Public sector innovation labs and the challenge of agriculture sector transformation in Nigeria

Image source: Africa Upclose @ The Wilson Centre

There is empirical evidence to show that agriculture policies in Nigeria have historically not achieved their objectives of improving productivity of the sector. Different reasons have been given for this. They include; dissonance between policy targets and the policy makers / policy process, weak linkages within the sector, issues around clarity, inadequate technical and financial support, weak monitoring and evaluation, to mention a few.

On the challenge of dissonance between policy makers and policy targets, it has been established that the absence of farmers in the design and implementation of agriculture development policies has led to policy failures. This has in turn increased the level of poverty among smallholder farmers, leading to less socio-economically resilient farming communities.

The emergence of human-centred approach to policy design

This situation has not gone unnoticed in the policy community. In response, policy entrepreneurs and other stakeholders have recommended a human-centred approach to policy design, which takes into cognisance the local context of use in the design and development of policies. Human-centred design or design thinking, provides a more bottom-up, co-creation approach, where policy makers allow insights from their immersion with the policy targets in their context to influence the policy design process. This is in stark opposition to the traditional policy design processes, which are more rational and objective-driven.

A key differentiator of the traditional policy design and design thinking approaches is that while curiosity, imagination and quick iteration drive the human-centred policy design, traditional policy design tries to authoritatively solve known problems rationally, through the process of agenda-setting, policy analysis and formulation, decision-making, policy implementation and monitoring and evaluation.

There is a need for agriculture sector productivity in Nigeria, especially within the context of changing climate conditions. My recent article highlighted the role of effective policies in promoting the transition to climate smart agriculture. This transition is important if the country is to achieve the triple benefits of sustainably increasing agricultural productivity and incomes (especially for smallholder farmers), adapting and building resilience to climate change, and reducing and/or removing greenhouse gas emissions.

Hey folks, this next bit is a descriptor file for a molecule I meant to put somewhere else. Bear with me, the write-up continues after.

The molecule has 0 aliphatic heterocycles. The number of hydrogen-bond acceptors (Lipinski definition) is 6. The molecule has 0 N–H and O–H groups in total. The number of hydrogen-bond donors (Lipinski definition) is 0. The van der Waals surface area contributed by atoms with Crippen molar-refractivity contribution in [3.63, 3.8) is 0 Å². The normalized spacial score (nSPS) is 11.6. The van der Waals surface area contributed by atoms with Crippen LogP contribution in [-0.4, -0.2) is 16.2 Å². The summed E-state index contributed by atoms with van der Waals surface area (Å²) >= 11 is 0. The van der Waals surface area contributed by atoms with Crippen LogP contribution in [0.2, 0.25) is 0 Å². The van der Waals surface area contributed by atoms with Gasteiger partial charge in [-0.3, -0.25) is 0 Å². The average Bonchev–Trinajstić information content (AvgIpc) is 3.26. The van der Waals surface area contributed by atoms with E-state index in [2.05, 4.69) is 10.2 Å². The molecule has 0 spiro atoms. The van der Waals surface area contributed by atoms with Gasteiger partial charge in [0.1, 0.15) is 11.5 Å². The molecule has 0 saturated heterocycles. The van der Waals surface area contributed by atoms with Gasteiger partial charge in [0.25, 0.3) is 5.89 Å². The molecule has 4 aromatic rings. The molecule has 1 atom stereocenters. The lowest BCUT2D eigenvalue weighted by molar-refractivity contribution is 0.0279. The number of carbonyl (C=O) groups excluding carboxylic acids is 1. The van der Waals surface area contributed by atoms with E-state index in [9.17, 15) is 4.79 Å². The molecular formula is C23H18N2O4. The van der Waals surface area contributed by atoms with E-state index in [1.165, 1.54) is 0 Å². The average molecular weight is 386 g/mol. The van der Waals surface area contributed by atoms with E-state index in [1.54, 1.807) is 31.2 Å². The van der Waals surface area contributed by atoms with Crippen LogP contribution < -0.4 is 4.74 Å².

Some policy experts have recommended a design-centred approach as a solution to the problem of dissonance between policy targets and policy makers and the policy process highlighted above. This position is based on the emphasis by the human-centred policy design approach on getting the views, aspirations and experiences of policy targets during the design process.

Limitations of human-centred policy design

As important as the bottom-up, imaginative and iterative approach to human-centred policy design is, it carries some significant drawbacks. This ambiguous approach, which provides an opportunity for policy targets to influence its outcomes provides some real limitations.

The policy making process is delivered by the political structure of civil service bureaucracies. Policies are delivered at scale and significantly account for the levers of the political economy of development: politics, institutional arrangements and the empirical validation of both. These levers, which are important distribution mechanisms for policies, may not necessarily be accounted for in a bottom-up policy design process. This is a practical challenge for a design-centred approach to policy development.

A more pragmatic approach to policy design

In solving for both challenges identified: the challenge of policy dissonance with traditional policy design and the challenge of not adequately accounting for the political economy with a design-led approach, a hybrid approach may make the best of both situations. The question then is, how can this hybrid approach work? What can it look like and how can the balance of power be maintained?

Our recommendation is that public sector innovation (PSI) labs may offer an opportunity for this hybrid approach. They have become more popular, as governments across the world seek to improve the efficiency of the policy design process.

In the next article, we will be exploring the unique features of PSI labs, which make them useful tools for an optimal balance between traditional and more innovative approaches to policy design.

Obinna Igwebuike, a policy entrepreneur and management consultant lives in Lagos, Nigeria.

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